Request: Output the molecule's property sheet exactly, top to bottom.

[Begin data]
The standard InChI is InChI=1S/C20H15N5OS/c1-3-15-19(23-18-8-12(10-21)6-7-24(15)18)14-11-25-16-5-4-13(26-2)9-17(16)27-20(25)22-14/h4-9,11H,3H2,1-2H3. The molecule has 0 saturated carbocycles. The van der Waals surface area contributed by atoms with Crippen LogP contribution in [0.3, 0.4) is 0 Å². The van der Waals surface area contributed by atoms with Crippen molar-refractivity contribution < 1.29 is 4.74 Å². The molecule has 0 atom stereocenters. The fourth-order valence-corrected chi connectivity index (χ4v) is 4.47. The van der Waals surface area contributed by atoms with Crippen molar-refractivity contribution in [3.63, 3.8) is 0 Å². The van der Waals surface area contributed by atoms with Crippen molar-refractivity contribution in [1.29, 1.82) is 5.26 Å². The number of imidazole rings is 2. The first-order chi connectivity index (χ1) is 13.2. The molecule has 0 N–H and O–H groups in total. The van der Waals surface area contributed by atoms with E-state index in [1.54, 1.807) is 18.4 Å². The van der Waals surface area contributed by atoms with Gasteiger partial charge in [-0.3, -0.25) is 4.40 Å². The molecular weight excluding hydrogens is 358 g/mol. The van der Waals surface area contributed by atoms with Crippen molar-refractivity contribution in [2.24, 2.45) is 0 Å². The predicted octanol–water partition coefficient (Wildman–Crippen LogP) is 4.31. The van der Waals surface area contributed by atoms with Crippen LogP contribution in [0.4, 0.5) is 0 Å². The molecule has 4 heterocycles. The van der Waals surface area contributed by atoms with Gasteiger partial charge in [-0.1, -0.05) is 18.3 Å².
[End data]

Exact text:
The standard InChI is InChI=1S/C20H15N5OS/c1-3-15-19(23-18-8-12(10-21)6-7-24(15)18)14-11-25-16-5-4-13(26-2)9-17(16)27-20(25)22-14/h4-9,11H,3H2,1-2H3. The molecule has 0 saturated carbocycles. The van der Waals surface area contributed by atoms with Crippen LogP contribution in [0.3, 0.4) is 0 Å². The van der Waals surface area contributed by atoms with Crippen molar-refractivity contribution < 1.29 is 4.74 Å². The molecule has 0 atom stereocenters. The fourth-order valence-corrected chi connectivity index (χ4v) is 4.47. The van der Waals surface area contributed by atoms with Crippen molar-refractivity contribution in [3.63, 3.8) is 0 Å². The van der Waals surface area contributed by atoms with Crippen molar-refractivity contribution in [1.29, 1.82) is 5.26 Å². The number of imidazole rings is 2. The first-order chi connectivity index (χ1) is 13.2. The molecule has 0 N–H and O–H groups in total. The van der Waals surface area contributed by atoms with E-state index in [1.54, 1.807) is 18.4 Å². The van der Waals surface area contributed by atoms with Gasteiger partial charge in [-0.3, -0.25) is 4.40 Å². The molecular weight excluding hydrogens is 358 g/mol. The van der Waals surface area contributed by atoms with Crippen molar-refractivity contribution in [2.24, 2.45) is 0 Å². The predicted octanol–water partition coefficient (Wildman–Crippen LogP) is 4.31. The van der Waals surface area contributed by atoms with Crippen LogP contribution in [0.4, 0.5) is 0 Å². The molecule has 4 heterocycles. The van der Waals surface area contributed by atoms with Gasteiger partial charge in [-0.1, -0.05) is 18.3 Å².